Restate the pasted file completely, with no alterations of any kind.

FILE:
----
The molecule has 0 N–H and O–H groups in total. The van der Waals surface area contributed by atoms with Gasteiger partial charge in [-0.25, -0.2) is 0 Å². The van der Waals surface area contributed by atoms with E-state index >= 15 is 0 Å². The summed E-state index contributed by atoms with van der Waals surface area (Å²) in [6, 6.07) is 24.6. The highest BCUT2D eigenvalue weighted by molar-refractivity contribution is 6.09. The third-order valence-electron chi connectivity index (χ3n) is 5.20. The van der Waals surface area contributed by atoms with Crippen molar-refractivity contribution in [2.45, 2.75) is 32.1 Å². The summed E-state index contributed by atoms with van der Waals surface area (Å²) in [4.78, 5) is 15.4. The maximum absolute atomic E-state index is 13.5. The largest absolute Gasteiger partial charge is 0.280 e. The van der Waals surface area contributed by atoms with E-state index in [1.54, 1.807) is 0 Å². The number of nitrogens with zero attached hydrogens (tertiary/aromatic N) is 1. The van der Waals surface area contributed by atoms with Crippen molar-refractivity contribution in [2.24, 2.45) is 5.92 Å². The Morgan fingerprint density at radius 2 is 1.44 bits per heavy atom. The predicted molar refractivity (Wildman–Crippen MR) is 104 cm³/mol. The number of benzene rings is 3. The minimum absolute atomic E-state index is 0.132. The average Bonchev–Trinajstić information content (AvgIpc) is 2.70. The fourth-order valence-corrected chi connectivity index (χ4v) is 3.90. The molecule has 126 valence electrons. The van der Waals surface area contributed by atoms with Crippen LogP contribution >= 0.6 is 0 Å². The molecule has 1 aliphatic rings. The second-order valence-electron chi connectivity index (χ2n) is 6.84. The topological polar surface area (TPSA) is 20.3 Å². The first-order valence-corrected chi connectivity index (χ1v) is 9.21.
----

The molecule has 0 N–H and O–H groups in total. The van der Waals surface area contributed by atoms with Gasteiger partial charge in [-0.25, -0.2) is 0 Å². The van der Waals surface area contributed by atoms with E-state index >= 15 is 0 Å². The summed E-state index contributed by atoms with van der Waals surface area (Å²) in [6, 6.07) is 24.6. The highest BCUT2D eigenvalue weighted by molar-refractivity contribution is 6.09. The third-order valence-electron chi connectivity index (χ3n) is 5.20. The van der Waals surface area contributed by atoms with Crippen molar-refractivity contribution in [2.45, 2.75) is 32.1 Å². The summed E-state index contributed by atoms with van der Waals surface area (Å²) in [4.78, 5) is 15.4. The maximum absolute atomic E-state index is 13.5. The largest absolute Gasteiger partial charge is 0.280 e. The van der Waals surface area contributed by atoms with E-state index in [1.54, 1.807) is 0 Å². The number of nitrogens with zero attached hydrogens (tertiary/aromatic N) is 1. The van der Waals surface area contributed by atoms with Crippen molar-refractivity contribution in [2.24, 2.45) is 5.92 Å². The Morgan fingerprint density at radius 2 is 1.44 bits per heavy atom. The predicted molar refractivity (Wildman–Crippen MR) is 104 cm³/mol. The number of benzene rings is 3. The minimum absolute atomic E-state index is 0.132. The average Bonchev–Trinajstić information content (AvgIpc) is 2.70. The fourth-order valence-corrected chi connectivity index (χ4v) is 3.90. The molecule has 126 valence electrons. The van der Waals surface area contributed by atoms with Crippen LogP contribution >= 0.6 is 0 Å². The molecule has 1 aliphatic rings. The second-order valence-electron chi connectivity index (χ2n) is 6.84. The topological polar surface area (TPSA) is 20.3 Å². The first-order valence-corrected chi connectivity index (χ1v) is 9.21.